The Eastern Alps host a great number of spectacular underground glaciers, which are among the largest of their kind on Earth and some of which are top tourist attractions. The fate of these ice caves in a warming world is unknown, but documentary evidence shows a large reduction in ice since the end of the "Little Ice Age", i.e. since the second half of the 19th century.
Recognizing the urgency of this matter this multi-disciplinary pilot study focussed on dynamically ventilated ice caves and attempted to (a) gain a better physical understanding of underground ice dynamics, (b) to develop constraints on the fate of alpine ice caves, and (c) to assess the unexplored potential of this ice as a paleoclimate archive in the Alps.
Supported by the Austrian Academy of Sciences, research program Alpenforschung.
P.i.: Christoph Spötl
Co-p.i.: Dietmar Wagenbach (Heidelberg Academy of Sciences)
External collaborators: Barbara May (Heidelberg Academy of Sciences), Friedrich Obleitner (University of Innsbruck), Wolfgang Schöner and Gernot Weyss (Central Institute for Meteorology and Geodynamics, Vienna), Michael Behm (Technical University Vienna), Rudolf Pavuza (Museum of Natural History, Vienna), Alois Rettenbacher (Eisriesenwelt GmbH)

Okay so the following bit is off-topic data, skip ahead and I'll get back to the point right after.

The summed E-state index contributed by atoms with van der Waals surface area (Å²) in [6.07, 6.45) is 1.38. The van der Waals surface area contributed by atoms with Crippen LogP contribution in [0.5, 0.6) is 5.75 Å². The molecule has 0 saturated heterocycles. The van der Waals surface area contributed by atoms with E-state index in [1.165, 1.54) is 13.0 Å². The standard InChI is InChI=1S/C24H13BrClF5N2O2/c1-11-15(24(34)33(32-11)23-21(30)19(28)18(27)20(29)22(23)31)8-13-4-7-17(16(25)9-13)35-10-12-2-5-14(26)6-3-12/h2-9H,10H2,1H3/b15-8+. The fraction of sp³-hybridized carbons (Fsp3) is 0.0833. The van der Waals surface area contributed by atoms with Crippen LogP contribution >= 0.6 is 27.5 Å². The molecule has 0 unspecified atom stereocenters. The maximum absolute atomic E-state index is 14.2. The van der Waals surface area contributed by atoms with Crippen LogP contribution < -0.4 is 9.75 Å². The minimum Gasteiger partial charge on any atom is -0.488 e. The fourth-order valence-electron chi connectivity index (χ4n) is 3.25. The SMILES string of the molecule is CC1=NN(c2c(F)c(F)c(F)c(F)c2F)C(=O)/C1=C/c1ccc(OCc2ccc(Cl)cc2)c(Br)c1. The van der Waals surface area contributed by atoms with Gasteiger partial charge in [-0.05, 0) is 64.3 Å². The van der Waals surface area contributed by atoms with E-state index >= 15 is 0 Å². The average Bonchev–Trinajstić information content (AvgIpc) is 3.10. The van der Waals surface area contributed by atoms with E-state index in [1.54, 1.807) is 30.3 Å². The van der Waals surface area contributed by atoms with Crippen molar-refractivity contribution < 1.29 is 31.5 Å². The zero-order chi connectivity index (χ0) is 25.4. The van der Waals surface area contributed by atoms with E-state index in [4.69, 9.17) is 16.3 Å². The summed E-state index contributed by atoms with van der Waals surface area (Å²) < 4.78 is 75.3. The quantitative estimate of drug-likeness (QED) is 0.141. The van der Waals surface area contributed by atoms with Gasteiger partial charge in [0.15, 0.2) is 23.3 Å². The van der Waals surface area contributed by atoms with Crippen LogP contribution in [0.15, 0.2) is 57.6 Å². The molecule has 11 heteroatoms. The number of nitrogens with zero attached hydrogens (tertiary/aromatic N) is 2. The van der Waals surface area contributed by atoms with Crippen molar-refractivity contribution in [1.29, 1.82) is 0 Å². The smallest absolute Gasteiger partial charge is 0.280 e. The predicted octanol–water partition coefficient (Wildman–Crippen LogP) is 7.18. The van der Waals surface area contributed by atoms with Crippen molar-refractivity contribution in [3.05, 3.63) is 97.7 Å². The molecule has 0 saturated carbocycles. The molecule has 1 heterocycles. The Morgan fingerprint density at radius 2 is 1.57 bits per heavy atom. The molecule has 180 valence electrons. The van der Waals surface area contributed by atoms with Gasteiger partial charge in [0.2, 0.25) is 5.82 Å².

This large ice cave is cut in Triassic limestones of the western edge of Tennengebirge. There are several upper entrances, the highest of which is located at 2047 m and the total length of the system is 42 km. The lower entrance at 1641 m can be reached from Werfen using a cable car and is ca 20 m wide and 18 m high. From there a north-trending gallery leads to the highest point within the ice-filled part, 134 m above the entrance. According to surveys the total ice-covered area amounts to ca. 10,000 m2. The ice-filled passage was developed as a show cave which opened in 1920.
ORF Newton documentation from June 23, 2007 (Winamp media file)
See articles in a special issue of The Cryosphere (2011)